Paper No. 8
Presentation Time: 3:00 PM


SCOTT, Andrew C., Department of Earth Sciences, Royal Holloway University of London, Egham, TW20 0EX, United Kingdom, GLASSPOOL, Ian J., Department of Geology, Field Museum of Natural History, 1400 S. Lake Shore Drive, Chicago, IL 60605 and SHAO, Longyi, School of Geosciences and Survey Engineering, China University of Mining and Technology, Beijing, 100083, China,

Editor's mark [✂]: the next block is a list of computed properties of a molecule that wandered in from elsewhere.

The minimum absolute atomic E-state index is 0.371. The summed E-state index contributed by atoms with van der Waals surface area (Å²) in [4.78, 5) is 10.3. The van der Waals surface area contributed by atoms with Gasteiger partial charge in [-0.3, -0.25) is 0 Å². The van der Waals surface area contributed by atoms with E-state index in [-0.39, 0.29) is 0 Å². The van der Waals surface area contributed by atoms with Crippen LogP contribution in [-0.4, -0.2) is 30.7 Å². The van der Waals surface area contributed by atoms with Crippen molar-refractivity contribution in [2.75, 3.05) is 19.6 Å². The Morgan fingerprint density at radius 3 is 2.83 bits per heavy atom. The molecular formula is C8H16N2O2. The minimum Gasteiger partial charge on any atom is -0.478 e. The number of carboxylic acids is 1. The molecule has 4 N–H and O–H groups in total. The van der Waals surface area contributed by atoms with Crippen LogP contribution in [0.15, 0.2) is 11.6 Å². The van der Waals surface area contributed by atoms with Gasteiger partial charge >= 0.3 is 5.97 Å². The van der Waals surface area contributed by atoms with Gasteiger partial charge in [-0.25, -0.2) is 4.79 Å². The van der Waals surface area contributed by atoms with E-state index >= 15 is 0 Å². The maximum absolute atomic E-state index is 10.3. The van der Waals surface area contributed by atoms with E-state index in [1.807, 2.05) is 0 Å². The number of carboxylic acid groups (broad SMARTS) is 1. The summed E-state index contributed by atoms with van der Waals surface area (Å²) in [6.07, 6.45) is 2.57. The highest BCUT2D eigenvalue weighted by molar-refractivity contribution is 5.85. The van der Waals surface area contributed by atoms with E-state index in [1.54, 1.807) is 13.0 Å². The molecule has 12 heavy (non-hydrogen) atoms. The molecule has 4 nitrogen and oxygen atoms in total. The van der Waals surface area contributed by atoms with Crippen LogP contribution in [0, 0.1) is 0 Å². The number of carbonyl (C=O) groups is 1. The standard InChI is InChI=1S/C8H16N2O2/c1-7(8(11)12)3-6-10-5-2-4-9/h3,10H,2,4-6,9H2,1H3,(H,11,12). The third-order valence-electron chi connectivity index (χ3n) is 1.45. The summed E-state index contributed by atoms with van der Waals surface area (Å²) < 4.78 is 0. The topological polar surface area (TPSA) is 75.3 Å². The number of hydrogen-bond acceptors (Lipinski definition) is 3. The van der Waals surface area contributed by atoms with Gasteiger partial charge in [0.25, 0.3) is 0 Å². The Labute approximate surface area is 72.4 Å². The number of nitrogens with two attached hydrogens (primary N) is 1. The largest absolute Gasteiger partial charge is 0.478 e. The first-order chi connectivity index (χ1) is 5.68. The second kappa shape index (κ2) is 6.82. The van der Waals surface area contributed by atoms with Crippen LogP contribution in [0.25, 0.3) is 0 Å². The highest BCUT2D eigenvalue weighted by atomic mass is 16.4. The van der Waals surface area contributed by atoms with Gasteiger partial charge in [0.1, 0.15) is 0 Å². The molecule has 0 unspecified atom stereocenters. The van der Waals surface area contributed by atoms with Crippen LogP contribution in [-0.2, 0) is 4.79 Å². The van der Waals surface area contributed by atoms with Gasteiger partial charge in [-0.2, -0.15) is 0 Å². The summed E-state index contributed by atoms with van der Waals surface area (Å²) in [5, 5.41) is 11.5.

There are clear connections between the changes in atmospheric CO2, climate and vegetation change from the Pennsylvanian through to the end of the Permian. However, studies of charcoal in coal suggest that there are also significant linkages between wildfire and atmospheric oxygen during the same time interval. Overall charcoal contents of coals increases globally from the Pennsylvanian to and through the Permian. Increase in wildfire activity is not simply related to a steady increase in global temperatures but also to an increase in atmospheric oxygen where wetter plants will burn. However, there are significant feedbacks to consider, not least the impact of frequent fire on vegetational structure. This paper will explore both the data as well as possible feedbacks in the Earth System that have been neglected in current climate and atmospheric models.